-British Army:The Foot Guards are the Regular Infantry regiments of the Household Division of the British Army. There have been six regiments of foot guards, five of which still exist. The Royal Guards Reserve Regiment was a reserve formation of the Household Brigade in existence from 1900-1901...

 and then the Household Cavalry
Household Cavalry
The term Household Cavalry is used across the Commonwealth to describe the cavalry of the Household Divisions, a country’s most elite or historically senior military groupings or those military groupings that provide functions associated directly with the Head of state.Canada's Governor General's...

 with King's Troop, also in slow and quick time.

Form Divisions to prepare for March Past



The Field Officer gives the command, "Officers, take post." Nos 1 to 5 Guard then "retire", about-turning and right-forming into review formation. Nos 1 to 5 Guard then about-turn again as the Corps of Drums
Corps of Drums
A Corps of Drums is a type of military band, which originated in European armies in the 16th century. The main instruments of a Corps of Drums are the drum and the flute or fife. Unlike 'full' military marching bands, Corps of Drums exist within an infantry battalion. A Drum major is the leader of...

 play. (Since No. 6 Guard is already standing at right angles to the other five companies it does not need to execute this movement.)

Once intervals are established, the Field Officer salutes the Queen and informs her that the Foot Guards are ready to slow-march, then commands, "Guards will march past in slow and quick time!" and orders the slow march.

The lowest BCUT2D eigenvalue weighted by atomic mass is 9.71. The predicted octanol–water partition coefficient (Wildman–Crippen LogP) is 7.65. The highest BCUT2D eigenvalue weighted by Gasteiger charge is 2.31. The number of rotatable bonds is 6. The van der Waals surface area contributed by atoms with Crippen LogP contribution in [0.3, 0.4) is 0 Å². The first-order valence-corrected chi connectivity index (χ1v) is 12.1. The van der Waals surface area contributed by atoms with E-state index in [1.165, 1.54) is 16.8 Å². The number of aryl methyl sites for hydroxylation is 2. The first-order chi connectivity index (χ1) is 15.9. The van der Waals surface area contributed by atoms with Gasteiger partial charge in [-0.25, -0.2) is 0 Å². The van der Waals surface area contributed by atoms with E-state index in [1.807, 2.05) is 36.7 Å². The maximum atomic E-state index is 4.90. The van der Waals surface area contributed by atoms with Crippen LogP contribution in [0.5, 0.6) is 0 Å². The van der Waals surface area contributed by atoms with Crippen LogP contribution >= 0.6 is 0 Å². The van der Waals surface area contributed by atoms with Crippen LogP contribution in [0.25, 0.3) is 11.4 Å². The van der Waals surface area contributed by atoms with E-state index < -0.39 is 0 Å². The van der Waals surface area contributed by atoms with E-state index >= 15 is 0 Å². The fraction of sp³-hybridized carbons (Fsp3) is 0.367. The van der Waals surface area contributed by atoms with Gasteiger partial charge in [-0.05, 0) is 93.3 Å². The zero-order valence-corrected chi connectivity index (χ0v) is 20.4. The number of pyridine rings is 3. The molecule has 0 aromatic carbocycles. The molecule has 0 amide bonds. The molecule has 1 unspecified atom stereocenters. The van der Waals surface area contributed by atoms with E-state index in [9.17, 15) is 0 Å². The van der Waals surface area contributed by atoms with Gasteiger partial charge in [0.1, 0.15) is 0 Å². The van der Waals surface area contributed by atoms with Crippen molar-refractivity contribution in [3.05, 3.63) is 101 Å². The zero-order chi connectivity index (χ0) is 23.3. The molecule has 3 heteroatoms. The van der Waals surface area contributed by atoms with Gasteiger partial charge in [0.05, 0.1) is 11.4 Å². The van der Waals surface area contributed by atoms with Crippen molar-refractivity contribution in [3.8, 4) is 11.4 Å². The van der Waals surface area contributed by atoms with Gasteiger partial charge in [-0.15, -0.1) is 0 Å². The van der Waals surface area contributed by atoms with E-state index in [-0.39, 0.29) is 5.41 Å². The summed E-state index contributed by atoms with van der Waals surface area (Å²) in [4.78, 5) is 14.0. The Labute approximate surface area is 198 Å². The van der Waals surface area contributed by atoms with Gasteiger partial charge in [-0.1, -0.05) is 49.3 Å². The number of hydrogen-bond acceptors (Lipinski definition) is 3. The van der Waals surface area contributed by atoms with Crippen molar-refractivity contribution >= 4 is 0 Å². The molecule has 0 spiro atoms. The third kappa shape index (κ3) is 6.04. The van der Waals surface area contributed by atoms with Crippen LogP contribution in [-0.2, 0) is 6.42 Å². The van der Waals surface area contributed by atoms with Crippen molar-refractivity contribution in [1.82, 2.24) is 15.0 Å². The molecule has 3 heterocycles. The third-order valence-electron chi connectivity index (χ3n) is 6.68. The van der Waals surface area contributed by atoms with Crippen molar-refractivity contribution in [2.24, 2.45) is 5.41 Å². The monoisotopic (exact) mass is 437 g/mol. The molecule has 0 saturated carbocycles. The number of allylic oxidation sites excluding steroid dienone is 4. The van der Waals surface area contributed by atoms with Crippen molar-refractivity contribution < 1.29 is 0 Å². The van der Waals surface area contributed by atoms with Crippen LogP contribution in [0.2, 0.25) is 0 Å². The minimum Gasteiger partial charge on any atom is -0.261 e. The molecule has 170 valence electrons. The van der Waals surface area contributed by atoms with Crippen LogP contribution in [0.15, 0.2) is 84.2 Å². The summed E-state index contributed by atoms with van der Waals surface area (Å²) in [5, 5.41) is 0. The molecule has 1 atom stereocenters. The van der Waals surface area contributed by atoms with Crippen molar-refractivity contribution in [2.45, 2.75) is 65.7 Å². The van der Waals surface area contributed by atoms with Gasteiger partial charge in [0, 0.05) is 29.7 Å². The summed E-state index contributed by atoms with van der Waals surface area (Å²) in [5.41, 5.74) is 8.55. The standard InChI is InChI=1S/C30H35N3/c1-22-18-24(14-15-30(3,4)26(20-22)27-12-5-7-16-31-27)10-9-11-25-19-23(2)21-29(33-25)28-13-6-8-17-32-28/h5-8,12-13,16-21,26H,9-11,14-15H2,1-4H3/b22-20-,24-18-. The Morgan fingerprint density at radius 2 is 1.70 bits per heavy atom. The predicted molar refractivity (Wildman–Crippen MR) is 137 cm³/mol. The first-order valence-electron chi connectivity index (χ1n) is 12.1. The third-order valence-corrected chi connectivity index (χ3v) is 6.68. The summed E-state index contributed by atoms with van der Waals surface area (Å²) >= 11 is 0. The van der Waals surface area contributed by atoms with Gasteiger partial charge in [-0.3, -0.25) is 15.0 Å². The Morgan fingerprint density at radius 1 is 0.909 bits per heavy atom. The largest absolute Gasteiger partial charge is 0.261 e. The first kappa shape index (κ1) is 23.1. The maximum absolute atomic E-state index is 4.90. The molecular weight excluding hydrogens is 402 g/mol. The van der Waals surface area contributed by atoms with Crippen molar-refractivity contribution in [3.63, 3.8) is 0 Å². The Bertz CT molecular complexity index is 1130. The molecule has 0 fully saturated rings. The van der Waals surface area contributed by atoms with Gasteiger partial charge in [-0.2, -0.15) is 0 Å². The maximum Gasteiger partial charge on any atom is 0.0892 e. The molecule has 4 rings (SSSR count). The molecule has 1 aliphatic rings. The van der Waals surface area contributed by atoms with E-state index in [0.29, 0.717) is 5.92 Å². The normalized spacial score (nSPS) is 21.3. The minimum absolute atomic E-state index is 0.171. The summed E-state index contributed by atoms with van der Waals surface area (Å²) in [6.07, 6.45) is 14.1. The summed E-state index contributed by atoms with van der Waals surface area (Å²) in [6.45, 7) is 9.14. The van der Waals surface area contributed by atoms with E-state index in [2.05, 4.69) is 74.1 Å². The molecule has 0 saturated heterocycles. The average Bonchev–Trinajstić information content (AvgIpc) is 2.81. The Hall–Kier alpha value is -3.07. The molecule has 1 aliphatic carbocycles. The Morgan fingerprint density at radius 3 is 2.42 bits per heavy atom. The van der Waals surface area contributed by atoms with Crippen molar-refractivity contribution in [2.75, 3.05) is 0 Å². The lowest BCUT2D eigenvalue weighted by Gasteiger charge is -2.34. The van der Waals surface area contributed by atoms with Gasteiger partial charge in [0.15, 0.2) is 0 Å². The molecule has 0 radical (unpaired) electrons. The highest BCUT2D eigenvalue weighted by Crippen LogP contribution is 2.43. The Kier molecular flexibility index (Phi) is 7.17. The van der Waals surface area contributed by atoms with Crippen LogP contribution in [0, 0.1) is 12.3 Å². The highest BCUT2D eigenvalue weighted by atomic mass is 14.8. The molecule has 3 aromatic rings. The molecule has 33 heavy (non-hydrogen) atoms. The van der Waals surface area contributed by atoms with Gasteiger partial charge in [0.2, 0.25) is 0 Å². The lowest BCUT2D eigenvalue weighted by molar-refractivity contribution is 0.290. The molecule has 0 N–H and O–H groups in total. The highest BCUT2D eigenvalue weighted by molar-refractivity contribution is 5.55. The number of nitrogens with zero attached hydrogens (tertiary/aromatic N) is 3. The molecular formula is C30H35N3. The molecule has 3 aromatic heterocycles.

Foot Guards march past in slow and quick time



No. 1 Guard - the Escort - leads the six companies for two circuits of Horse Guards Parade, saluting the Queen as they pass. The corners of the field are negotiated with the complex Left Form manoeuvre. Commands of "Change direction - left!" are followed by "Left...Form!"

At the end of both the Slow and Quick March Past, the Field Officer rides out to salute the Queen with his sword, telling her that the march past segment is officially done.

Slow March Past


Neutral slow marches start and conclude this section. The Guards are preceded past the Saluting Base by the Field Officer
Field Officer in Brigade Waiting
The Field Officer in Brigade Waiting holds an appointment in the Royal Household. He performs his duties at State Ceremonies under the authority of the Lord Great Chamberlain, the Lord Chamberlain and the Earl Marshal....

 and the Major of the Parade
Second-in-command
The Second-in-Command is the deputy commander of any British Army or Royal Marines unit, from battalion or regiment downwards. He or she is thus the equivalent of an Executive Officer in the United States Army...

, who salute the Queen with their swords and eyes right.

To the strains of their Regimental Marches, each of Nos 1-6 Guards passes before the Queen with their eyes right, their regimental officers saluting with swords. The leading company, No. 1 Guard - the Escort to the Colour - has a particular honour. The Ensign lowers the colour - the 'flourish'. The Queen acknowledges it with a bow of the head, and the Royal Colonels salute the regiment. Once past the Saluting Base, the Colour is raised again - the 'recover' - and an "eyes front" is ordered.

Each company's salute is acknowledged by the Queen and the Royal Colonels.

Quick March Past